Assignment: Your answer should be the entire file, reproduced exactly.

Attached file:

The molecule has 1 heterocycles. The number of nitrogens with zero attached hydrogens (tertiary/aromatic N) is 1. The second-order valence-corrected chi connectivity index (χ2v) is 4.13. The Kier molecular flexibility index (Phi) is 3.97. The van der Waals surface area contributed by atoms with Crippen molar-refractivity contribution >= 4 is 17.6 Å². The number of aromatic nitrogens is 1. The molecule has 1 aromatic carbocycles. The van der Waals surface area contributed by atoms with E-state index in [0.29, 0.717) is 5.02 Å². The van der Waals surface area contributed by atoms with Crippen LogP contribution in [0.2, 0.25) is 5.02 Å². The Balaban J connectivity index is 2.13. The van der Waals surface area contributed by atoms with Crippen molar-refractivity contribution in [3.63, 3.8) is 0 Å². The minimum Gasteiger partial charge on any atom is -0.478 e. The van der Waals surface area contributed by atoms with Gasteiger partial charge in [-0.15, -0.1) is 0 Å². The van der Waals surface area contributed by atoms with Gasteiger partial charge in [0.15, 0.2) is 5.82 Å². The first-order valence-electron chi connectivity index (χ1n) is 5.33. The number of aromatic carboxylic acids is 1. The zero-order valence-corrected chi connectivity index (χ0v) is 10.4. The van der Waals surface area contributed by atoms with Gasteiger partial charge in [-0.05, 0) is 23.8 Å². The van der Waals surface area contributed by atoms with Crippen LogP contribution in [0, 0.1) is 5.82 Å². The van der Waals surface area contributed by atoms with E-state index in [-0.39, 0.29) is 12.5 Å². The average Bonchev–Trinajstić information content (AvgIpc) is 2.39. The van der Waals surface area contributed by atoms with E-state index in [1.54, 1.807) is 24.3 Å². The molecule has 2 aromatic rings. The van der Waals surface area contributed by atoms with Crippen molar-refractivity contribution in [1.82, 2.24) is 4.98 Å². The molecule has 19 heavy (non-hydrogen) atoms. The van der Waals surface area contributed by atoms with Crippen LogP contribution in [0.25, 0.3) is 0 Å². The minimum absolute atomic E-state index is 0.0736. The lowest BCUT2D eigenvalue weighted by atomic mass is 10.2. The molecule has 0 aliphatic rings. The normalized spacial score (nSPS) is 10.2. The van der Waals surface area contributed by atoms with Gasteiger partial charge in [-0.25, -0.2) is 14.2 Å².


The molecule has 1 heterocycles. The number of nitrogens with zero attached hydrogens (tertiary/aromatic N) is 1. The second-order valence-corrected chi connectivity index (χ2v) is 4.13. The Kier molecular flexibility index (Phi) is 3.97. The van der Waals surface area contributed by atoms with Crippen molar-refractivity contribution >= 4 is 17.6 Å². The number of aromatic nitrogens is 1. The molecule has 1 aromatic carbocycles. The van der Waals surface area contributed by atoms with E-state index in [0.29, 0.717) is 5.02 Å². The van der Waals surface area contributed by atoms with Crippen LogP contribution in [0.2, 0.25) is 5.02 Å². The Balaban J connectivity index is 2.13. The van der Waals surface area contributed by atoms with Crippen molar-refractivity contribution in [3.63, 3.8) is 0 Å². The minimum Gasteiger partial charge on any atom is -0.478 e. The van der Waals surface area contributed by atoms with Gasteiger partial charge in [-0.15, -0.1) is 0 Å². The van der Waals surface area contributed by atoms with Gasteiger partial charge in [0.15, 0.2) is 5.82 Å². The first-order valence-electron chi connectivity index (χ1n) is 5.33. The number of aromatic carboxylic acids is 1. The zero-order valence-corrected chi connectivity index (χ0v) is 10.4. The van der Waals surface area contributed by atoms with Gasteiger partial charge in [-0.05, 0) is 23.8 Å². The van der Waals surface area contributed by atoms with Crippen LogP contribution in [0, 0.1) is 5.82 Å². The van der Waals surface area contributed by atoms with E-state index in [-0.39, 0.29) is 12.5 Å². The average Bonchev–Trinajstić information content (AvgIpc) is 2.39. The van der Waals surface area contributed by atoms with E-state index in [1.54, 1.807) is 24.3 Å². The molecule has 2 aromatic rings. The van der Waals surface area contributed by atoms with Crippen molar-refractivity contribution in [1.82, 2.24) is 4.98 Å². The molecule has 19 heavy (non-hydrogen) atoms. The van der Waals surface area contributed by atoms with Crippen LogP contribution in [0.25, 0.3) is 0 Å². The minimum absolute atomic E-state index is 0.0736. The lowest BCUT2D eigenvalue weighted by atomic mass is 10.2. The molecule has 0 aliphatic rings. The normalized spacial score (nSPS) is 10.2. The van der Waals surface area contributed by atoms with Gasteiger partial charge in [-0.25, -0.2) is 14.2 Å².